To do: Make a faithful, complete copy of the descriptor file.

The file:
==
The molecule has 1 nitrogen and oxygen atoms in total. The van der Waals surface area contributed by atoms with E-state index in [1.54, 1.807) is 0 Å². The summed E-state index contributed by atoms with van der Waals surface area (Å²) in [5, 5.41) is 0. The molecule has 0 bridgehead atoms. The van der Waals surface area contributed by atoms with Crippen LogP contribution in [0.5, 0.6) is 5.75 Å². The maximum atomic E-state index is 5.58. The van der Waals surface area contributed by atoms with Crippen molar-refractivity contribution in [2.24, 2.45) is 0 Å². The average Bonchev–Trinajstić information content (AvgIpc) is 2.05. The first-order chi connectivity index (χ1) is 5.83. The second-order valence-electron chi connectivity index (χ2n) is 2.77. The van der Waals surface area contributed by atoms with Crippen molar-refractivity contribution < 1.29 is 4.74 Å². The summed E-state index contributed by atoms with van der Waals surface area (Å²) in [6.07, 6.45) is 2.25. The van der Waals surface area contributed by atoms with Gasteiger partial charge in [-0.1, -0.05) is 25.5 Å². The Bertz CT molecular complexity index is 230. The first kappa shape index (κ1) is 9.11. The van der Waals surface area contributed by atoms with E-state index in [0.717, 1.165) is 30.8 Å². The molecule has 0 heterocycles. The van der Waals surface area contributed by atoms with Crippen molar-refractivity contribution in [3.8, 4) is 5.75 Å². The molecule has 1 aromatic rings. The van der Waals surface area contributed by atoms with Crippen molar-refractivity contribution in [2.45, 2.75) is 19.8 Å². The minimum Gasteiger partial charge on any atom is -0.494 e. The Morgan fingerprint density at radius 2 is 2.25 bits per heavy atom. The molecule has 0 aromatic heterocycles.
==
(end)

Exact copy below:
The molecule has 1 nitrogen and oxygen atoms in total. The van der Waals surface area contributed by atoms with E-state index in [1.54, 1.807) is 0 Å². The summed E-state index contributed by atoms with van der Waals surface area (Å²) in [5, 5.41) is 0. The molecule has 0 bridgehead atoms. The van der Waals surface area contributed by atoms with Crippen LogP contribution in [0.5, 0.6) is 5.75 Å². The maximum atomic E-state index is 5.58. The van der Waals surface area contributed by atoms with Crippen molar-refractivity contribution in [2.24, 2.45) is 0 Å². The average Bonchev–Trinajstić information content (AvgIpc) is 2.05. The first-order chi connectivity index (χ1) is 5.83. The second-order valence-electron chi connectivity index (χ2n) is 2.77. The van der Waals surface area contributed by atoms with Crippen molar-refractivity contribution < 1.29 is 4.74 Å². The summed E-state index contributed by atoms with van der Waals surface area (Å²) in [6.07, 6.45) is 2.25. The van der Waals surface area contributed by atoms with Gasteiger partial charge in [-0.1, -0.05) is 25.5 Å². The Bertz CT molecular complexity index is 230. The first kappa shape index (κ1) is 9.11. The van der Waals surface area contributed by atoms with E-state index in [0.717, 1.165) is 30.8 Å². The molecule has 0 heterocycles. The van der Waals surface area contributed by atoms with Crippen molar-refractivity contribution in [3.8, 4) is 5.75 Å². The molecule has 1 aromatic rings. The van der Waals surface area contributed by atoms with Crippen molar-refractivity contribution in [2.45, 2.75) is 19.8 Å². The minimum Gasteiger partial charge on any atom is -0.494 e. The Morgan fingerprint density at radius 2 is 2.25 bits per heavy atom. The molecule has 0 aromatic heterocycles.